I missed another bit of music called Velvet Exit that I wanted to hear because a restaurant that-shall-remain-nameless took an unreasonable amount of time to cook a quesadilla for me. I heard the very last 30 seconds of it and it was so good that it made me even sadder that I’d missed it. But the show must go on and the next person to show themselves was word-man Andrew Lee who I didn’t recognise for quite a while even though he’d been stood right next to me for a few minutes. His costume must’ve been good but then maybe it was supposed to be more of a disguise, either way it worked really well. It also made the words that he was saying extra creepy and some of them were pretty creepy to begin with. His performances sometimes look painfully embodied so the skeleton onesie suited him quite well. He might want to consider wearing it all the time.

Then there was more music from DJ Ninja Bob which was so good, it was one of my favourite bits of the whole day. I think I danced for half an hour without stopping. When the dancing stopped, this was the point when we all sat down for the first time. It was good to sit down after all the dancing because I was tired but I was also quite sweaty. When I stood up a bit later I noticed that I’d left a sweaty bum print which could clearly be seen on the concrete. About 5 or 6 years ago when I was younger and more self-conscious I think I would have been embarrassed about that but I liked it because it was nice to see a visual reminder of how much fun I’d been having about 20 minutes before. It was getting colder though and when I finally stopped sweating and cooled down I got a bit chilly and actually ended up colder than I was before I did the dancing. It’s funny how that happens sometimes. I don’t regret it though, I had a better time with DJ Ninja Bob than I would’ve done if I’d stayed warm at home.

It was Jack Britton who encouraged all the sitting, though I’m sure he didn’t fully appreciate my sticky situation at the time. This guy is really funny and I value his wit very highly. He managed to do a song about holding a woman hostage and it wasn’t inappropriate or offensive. I wouldn’t be able to pull that off and I’m a woman who is blonde and innocent looking. But Jack is also blonde and innocent looking so maybe he’s just better at it than me.

The next poet Stephen Thomas did a poem about being like Jesus and I guess he was quite innocent looking too. But he seemed to only want to look like Jesus for sexual gratification so maybe he’s not that like Jesus. I hope he realised his girlfriend was in the audience too otherwise that would’ve been super awkward. Ishi Khan-Jackson’s boyfriend was also in the audience. She didn’t really talk about him in her set though so maybe she’s a bit more independent and not as needy. She did talk about stealing money from charity though which I enjoyed because the whole thing going on that day was actually a big charity event which I guess she hadn’t realised.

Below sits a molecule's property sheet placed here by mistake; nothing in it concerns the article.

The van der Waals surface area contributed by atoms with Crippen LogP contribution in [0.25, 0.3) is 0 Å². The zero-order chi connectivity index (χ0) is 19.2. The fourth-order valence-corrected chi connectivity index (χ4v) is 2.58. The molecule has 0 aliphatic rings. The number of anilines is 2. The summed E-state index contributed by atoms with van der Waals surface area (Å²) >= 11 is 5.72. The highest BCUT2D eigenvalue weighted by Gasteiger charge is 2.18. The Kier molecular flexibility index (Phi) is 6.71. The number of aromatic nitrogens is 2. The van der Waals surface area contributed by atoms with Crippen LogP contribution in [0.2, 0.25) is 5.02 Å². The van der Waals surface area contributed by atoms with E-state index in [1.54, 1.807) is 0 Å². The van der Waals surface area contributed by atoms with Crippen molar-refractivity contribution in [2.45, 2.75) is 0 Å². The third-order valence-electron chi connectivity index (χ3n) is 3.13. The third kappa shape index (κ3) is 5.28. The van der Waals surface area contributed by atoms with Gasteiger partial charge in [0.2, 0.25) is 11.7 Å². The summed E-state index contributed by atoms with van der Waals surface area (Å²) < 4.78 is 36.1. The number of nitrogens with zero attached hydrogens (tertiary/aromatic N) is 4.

I can’t tell you about all of the acts that happened that day because I’ve run out of space and I’m getting a bit bored of this now. But I’ll tell you about Dan Nicholas and Lewys Holt (he has more names than this but I already said I was running out of space) who did some improvised comedy. I think they were getting onto some good stuff especially when they were doing handstands. Well, Lewys was doing handstands, Dan looked like he was kind of putting all of his body-weight onto his face and neck which is probably a bad way to do it. My suggestion would be that next time they do an interactive handstand class because I would join in with that and I think Dan would learn a lot.

Maybe Dave’s next Comedy and Cocktails would be a good chance to see that. Maybe it wouldn’t but it was a good way of tying the start of this paragraph together with the end of the last one. This will happen Tuesday 1 December 2015 in Manhattan 34 at 8pm. The next House of Verse is a bit before that on Saturday 21 November 2015 at the Music CafĂ© from 7pm. I realise that it just looks like I’m trying to persuade you to come to my friend’s things and give them money because I already told you that we’re friends. That is sort of what I’m doing but I do also think you’ll have a really good time and just want as many people as possible to have a good time and feel nice about themselves.

Next House of Verse:
Next Comedy and Cocktails:

About the reviewer
Jodie Hannis chases after words at every opportunity. If you have some, chances are, she’d like to hear them. She also occasionally runs away from ones she puts out into the world herself: